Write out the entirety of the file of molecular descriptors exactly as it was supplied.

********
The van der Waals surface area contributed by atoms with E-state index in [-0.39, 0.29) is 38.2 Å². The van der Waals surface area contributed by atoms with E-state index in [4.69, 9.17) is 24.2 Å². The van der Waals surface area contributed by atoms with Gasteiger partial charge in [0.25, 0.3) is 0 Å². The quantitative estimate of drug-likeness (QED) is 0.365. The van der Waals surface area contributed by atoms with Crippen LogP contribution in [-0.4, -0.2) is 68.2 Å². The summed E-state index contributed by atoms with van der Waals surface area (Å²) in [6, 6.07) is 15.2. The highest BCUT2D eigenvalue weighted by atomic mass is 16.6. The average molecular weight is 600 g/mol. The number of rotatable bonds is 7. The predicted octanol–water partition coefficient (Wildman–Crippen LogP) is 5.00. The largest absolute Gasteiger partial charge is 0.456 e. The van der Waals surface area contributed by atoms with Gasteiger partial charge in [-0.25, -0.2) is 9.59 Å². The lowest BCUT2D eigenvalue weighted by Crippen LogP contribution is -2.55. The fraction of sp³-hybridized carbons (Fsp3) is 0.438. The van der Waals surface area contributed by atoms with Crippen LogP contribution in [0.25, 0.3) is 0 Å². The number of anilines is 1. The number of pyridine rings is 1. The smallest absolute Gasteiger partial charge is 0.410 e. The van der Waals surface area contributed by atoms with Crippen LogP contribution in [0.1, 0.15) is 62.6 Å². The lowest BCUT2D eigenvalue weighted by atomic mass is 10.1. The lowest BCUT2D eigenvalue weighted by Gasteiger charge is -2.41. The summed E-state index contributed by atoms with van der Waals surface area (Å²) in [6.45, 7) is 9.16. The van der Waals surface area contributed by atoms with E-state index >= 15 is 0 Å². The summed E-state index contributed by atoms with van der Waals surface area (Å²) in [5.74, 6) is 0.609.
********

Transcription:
The van der Waals surface area contributed by atoms with E-state index in [-0.39, 0.29) is 38.2 Å². The van der Waals surface area contributed by atoms with E-state index in [4.69, 9.17) is 24.2 Å². The van der Waals surface area contributed by atoms with Gasteiger partial charge in [0.25, 0.3) is 0 Å². The quantitative estimate of drug-likeness (QED) is 0.365. The van der Waals surface area contributed by atoms with Crippen LogP contribution in [-0.4, -0.2) is 68.2 Å². The summed E-state index contributed by atoms with van der Waals surface area (Å²) in [6, 6.07) is 15.2. The highest BCUT2D eigenvalue weighted by atomic mass is 16.6. The average molecular weight is 600 g/mol. The number of rotatable bonds is 7. The predicted octanol–water partition coefficient (Wildman–Crippen LogP) is 5.00. The largest absolute Gasteiger partial charge is 0.456 e. The van der Waals surface area contributed by atoms with Gasteiger partial charge in [-0.25, -0.2) is 9.59 Å². The lowest BCUT2D eigenvalue weighted by Crippen LogP contribution is -2.55. The fraction of sp³-hybridized carbons (Fsp3) is 0.438. The van der Waals surface area contributed by atoms with Crippen LogP contribution in [0.25, 0.3) is 0 Å². The number of anilines is 1. The number of pyridine rings is 1. The smallest absolute Gasteiger partial charge is 0.410 e. The van der Waals surface area contributed by atoms with Crippen LogP contribution in [0.1, 0.15) is 62.6 Å². The lowest BCUT2D eigenvalue weighted by atomic mass is 10.1. The lowest BCUT2D eigenvalue weighted by Gasteiger charge is -2.41. The summed E-state index contributed by atoms with van der Waals surface area (Å²) in [6.45, 7) is 9.16. The van der Waals surface area contributed by atoms with E-state index >= 15 is 0 Å². The summed E-state index contributed by atoms with van der Waals surface area (Å²) in [5.74, 6) is 0.609.